Staff in Rahmayadi’s office say the governor was only suggesting that sanitation rules be introduced so that slaughtered pigs wouldn’t pollute the lake. They dismissed criticism as politically motivated and posted a seven-minute video on YouTube defending the governor, set against dramatic orchestral music.

“The whole thing has been a misunderstanding — and a headache,” said Harvina Zuhra, who heads the governor’s press office.

Zuhra said the issue was conflated with Christian outrage at the time over a national story about a prominent Muslim preacher, Abdul Somad, who likened the cross to the sign of the devil. Abdul is a close ally of Rahmayadi, a former army general who was elected governor in 2018 with broad Muslim support.

Approached for comment, Rahmayadi greeted a Times reporter with an unprompted broshake and referred all questions to his chief of tourism and culture.

That official, Ria Telaumbanua, said Lake Toba was years away from becoming a halal destination.

“We need proper amenities first,” she said, suppressing a chuckle when asked if Lake Toba had any five-star accommodations (hotels there hit a ceiling at around the three-star range).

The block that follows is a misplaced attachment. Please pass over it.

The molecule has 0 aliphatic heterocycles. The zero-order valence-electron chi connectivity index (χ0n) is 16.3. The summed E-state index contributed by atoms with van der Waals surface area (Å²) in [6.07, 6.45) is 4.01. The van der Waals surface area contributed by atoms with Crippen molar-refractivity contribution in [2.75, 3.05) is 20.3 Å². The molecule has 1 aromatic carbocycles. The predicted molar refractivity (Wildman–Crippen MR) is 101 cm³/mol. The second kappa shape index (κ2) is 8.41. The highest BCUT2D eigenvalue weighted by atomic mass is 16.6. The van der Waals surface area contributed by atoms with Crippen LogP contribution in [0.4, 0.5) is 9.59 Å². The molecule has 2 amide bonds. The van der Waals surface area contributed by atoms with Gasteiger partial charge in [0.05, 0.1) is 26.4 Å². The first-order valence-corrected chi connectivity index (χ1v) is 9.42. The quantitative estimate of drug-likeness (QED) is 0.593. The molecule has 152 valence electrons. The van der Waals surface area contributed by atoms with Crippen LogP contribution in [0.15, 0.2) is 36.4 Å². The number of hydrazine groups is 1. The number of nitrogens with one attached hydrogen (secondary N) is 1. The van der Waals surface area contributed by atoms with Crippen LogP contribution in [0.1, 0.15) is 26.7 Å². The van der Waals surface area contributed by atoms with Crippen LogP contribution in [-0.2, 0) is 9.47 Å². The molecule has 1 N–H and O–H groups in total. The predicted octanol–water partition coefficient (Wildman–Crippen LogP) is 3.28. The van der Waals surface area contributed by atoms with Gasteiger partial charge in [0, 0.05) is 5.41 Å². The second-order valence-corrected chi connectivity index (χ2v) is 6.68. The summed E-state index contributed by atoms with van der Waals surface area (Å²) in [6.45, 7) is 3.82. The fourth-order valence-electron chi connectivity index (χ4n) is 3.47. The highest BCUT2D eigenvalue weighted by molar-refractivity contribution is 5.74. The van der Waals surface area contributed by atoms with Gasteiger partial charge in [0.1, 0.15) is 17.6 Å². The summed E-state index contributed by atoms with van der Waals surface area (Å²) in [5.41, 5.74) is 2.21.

Lake Toba is one of 10 locations the central government wants to develop into major tourist destinations to boost the country’s travel industry, which is heavily concentrated in Bali.

It won’t be easy. Access to the lake is limited, connected to the provincial capital Medan by a windy one-lane mountain road patrolled by scores of macaque monkeys scavenging for food.

The central government set a target of 1 million visitors to Lake Toba last year. It got about 25,000.

At the heart of the lake is the island of Samosir, formed when some of the earth spewed into the air by Lake Toba’s supervolcano landed back down. Though bigger than Chicago, the island is sparsely populated and only reachable by boat.